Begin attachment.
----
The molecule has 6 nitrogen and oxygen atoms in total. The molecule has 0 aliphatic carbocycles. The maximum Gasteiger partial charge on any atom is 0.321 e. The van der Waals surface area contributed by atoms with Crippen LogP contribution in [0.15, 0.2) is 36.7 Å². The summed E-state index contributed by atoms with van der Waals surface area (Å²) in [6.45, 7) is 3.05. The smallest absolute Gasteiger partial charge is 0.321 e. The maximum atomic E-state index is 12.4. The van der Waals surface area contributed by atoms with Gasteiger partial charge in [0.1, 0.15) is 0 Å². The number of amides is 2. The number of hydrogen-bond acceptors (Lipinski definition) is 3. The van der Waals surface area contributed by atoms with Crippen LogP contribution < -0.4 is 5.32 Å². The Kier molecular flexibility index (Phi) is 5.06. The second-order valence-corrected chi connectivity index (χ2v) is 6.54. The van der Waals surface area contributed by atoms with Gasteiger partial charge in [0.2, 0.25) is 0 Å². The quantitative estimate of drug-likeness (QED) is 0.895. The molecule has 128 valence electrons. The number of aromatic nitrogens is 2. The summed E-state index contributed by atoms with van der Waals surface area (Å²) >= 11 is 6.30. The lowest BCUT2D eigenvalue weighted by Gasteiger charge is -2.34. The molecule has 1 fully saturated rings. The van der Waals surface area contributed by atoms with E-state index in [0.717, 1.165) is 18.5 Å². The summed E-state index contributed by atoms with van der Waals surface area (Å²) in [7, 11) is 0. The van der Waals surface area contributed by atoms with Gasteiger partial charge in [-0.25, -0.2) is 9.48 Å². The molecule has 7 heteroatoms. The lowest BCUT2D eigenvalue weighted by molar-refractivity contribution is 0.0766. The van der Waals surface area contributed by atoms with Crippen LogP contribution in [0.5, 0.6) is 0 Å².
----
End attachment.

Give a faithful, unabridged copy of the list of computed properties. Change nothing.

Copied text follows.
The molecule has 6 nitrogen and oxygen atoms in total. The molecule has 0 aliphatic carbocycles. The maximum Gasteiger partial charge on any atom is 0.321 e. The van der Waals surface area contributed by atoms with Crippen LogP contribution in [0.15, 0.2) is 36.7 Å². The summed E-state index contributed by atoms with van der Waals surface area (Å²) in [6.45, 7) is 3.05. The smallest absolute Gasteiger partial charge is 0.321 e. The maximum atomic E-state index is 12.4. The van der Waals surface area contributed by atoms with Gasteiger partial charge in [0.1, 0.15) is 0 Å². The number of amides is 2. The number of hydrogen-bond acceptors (Lipinski definition) is 3. The van der Waals surface area contributed by atoms with Crippen LogP contribution < -0.4 is 5.32 Å². The Kier molecular flexibility index (Phi) is 5.06. The second-order valence-corrected chi connectivity index (χ2v) is 6.54. The van der Waals surface area contributed by atoms with Gasteiger partial charge in [0.2, 0.25) is 0 Å². The quantitative estimate of drug-likeness (QED) is 0.895. The molecule has 128 valence electrons. The number of aromatic nitrogens is 2. The summed E-state index contributed by atoms with van der Waals surface area (Å²) >= 11 is 6.30. The lowest BCUT2D eigenvalue weighted by Gasteiger charge is -2.34. The molecule has 1 fully saturated rings. The van der Waals surface area contributed by atoms with E-state index in [0.717, 1.165) is 18.5 Å². The summed E-state index contributed by atoms with van der Waals surface area (Å²) in [7, 11) is 0. The van der Waals surface area contributed by atoms with Gasteiger partial charge in [-0.25, -0.2) is 9.48 Å². The molecule has 7 heteroatoms. The lowest BCUT2D eigenvalue weighted by molar-refractivity contribution is 0.0766. The van der Waals surface area contributed by atoms with Crippen LogP contribution in [0.5, 0.6) is 0 Å².